Although music was her first love, Grimes considers herself primarily a literary specialist as she creates her own poetry, studies the poetry and literary arts of classic writers, and writes commentaries about classic poems.

However, Grimes does continue to express her love of music by writing her own original songs, which she records, accompanying herself on guitar or keyboard. She shares her musical compositions at SOUNDCLOUD.

After completing the PhD degree in British, American, and World Literature with a cognate in Rhetoric/Composition at Ball State University in 1987, Grimes taught English composition in the English Department at BSU as a contractual assistant professor from 1987 until 1999.

Publishing History

Grimes has published poems in many literary journals, including Sonoma Mandala, Rattle, and The Bellingham Review. She has published three books of poems: Singing in the Silence, Command Performance, and Turtle Woman & Other Poems, and a book of fables titled Jiggery-Jee's Eden Valley Stories.

Grimes published her first cookbook in the spring of 2013, titled The Rustic Veggie-Table: 100 Vegan Recipes. She is working on a second cookbook and her fourth book of poems.

Currently, at Owlcation, Grimes (Maya Shedd Temple) posts her poetry commentaries. On LetterPile, she shares her creative writing of poems and short fiction, along with prose commentaries on each piece. She posts recipes resulting from her experimental cooking of vegan/vegetarian dishes. on Delishably. She posts her politically focused pieces at Soapboxie, and her commentaries focusing on music at Spinditty. Pieces on the writing process appear at Hobbylark.

Spirituality

Linda Sue Grimes has been a devotee of Paramahansa Yogananda and a member of his organization, Self-Realization Fellowship, since 1978. A Kriyaban since 1979, she has completed the four Kriya Initiations, and she continues to study the teachings and practice the yoga techniques as taught by the great spiritual leader, who is considered to be the "Father of Yoga in the West."

Grimes practices the chants taught by the guru accompanying herself on the harmonium. She serves at her local SRF Meditation Group as one of the chant leaders.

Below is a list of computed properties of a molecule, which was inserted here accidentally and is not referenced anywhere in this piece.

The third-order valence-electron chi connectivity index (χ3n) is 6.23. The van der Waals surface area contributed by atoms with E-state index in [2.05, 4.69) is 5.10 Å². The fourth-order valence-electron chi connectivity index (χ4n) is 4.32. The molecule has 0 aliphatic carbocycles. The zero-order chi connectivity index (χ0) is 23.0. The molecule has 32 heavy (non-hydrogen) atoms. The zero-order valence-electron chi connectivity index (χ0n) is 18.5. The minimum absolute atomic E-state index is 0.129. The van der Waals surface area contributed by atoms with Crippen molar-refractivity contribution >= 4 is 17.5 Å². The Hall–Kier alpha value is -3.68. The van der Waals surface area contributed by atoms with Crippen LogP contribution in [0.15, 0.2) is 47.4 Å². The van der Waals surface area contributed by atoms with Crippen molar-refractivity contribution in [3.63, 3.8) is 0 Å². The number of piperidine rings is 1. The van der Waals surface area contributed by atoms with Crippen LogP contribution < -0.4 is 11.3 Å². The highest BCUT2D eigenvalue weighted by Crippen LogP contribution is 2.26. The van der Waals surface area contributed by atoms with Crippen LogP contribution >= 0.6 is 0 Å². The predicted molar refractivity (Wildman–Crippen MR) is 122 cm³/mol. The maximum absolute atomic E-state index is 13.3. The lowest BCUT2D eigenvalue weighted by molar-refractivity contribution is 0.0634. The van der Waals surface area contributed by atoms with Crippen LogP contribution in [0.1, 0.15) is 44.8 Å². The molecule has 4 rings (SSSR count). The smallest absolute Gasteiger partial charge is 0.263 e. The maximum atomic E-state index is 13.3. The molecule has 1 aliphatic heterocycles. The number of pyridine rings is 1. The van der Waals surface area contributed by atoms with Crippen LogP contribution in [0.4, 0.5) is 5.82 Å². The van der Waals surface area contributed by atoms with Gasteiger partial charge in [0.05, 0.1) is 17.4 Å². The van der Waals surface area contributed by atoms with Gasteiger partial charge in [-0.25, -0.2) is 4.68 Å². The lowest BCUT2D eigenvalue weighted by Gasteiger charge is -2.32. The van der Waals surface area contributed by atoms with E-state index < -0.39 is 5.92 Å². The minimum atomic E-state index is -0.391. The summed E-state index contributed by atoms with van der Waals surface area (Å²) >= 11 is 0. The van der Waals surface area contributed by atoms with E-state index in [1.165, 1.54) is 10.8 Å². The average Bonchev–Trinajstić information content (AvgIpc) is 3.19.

Online Literary Presence

In addition to the contributions of her literary works to Owlcation, LetterPile, and SOUNDCLOUD, Grimes also curates her original creative literary pieces at her literary home, Maya Shedd Temple, on Medium, where she features her creative writing without commentaries. Grimes also maintains an additional online presence on Facebook and Twitter.

My Spiritual Journey: Why I Am a Self-Realization Yogi

"By ignoble whips of pain, man is driven at last into the Infinite Presence, whose beauty alone should lure him." –a wandering sadhu, quoted in Autobiography of a Yogi by Paramahansa Yogananda

Introduction: Salvation Is a Personal Responsibility

I am a Self-Realization Yogi because the teachings of Paramahansa Yogananda, who in 1920 founded Self-Realization Fellowship, make sense to me. Paramahansa Yogananda teaches that we are immortal souls, already connected to the Divine Reality, but we have to "realize" that divine connection. Knowing the Great Spirit (God) is not dependent upon merely claiming to believe in a divine personage, or even merely following the precepts of a religion such as the Ten Commandments.

Knowing the Creator is dependent upon "realizing" that the soul is united with that Creator. To achieve that realization we have to develop our physical, mental, and spiritual bodies through exercise, scientific techniques, and meditation. There are many good theorists who can help us understand why proper behavior is important for our lives and society, but Paramahansa Yogananda’s teachings offer definite, scientific techniques that we practice in order to realize our oneness with the Divine Power or God. It makes sense to me that my salvation should be primarily my own responsibility.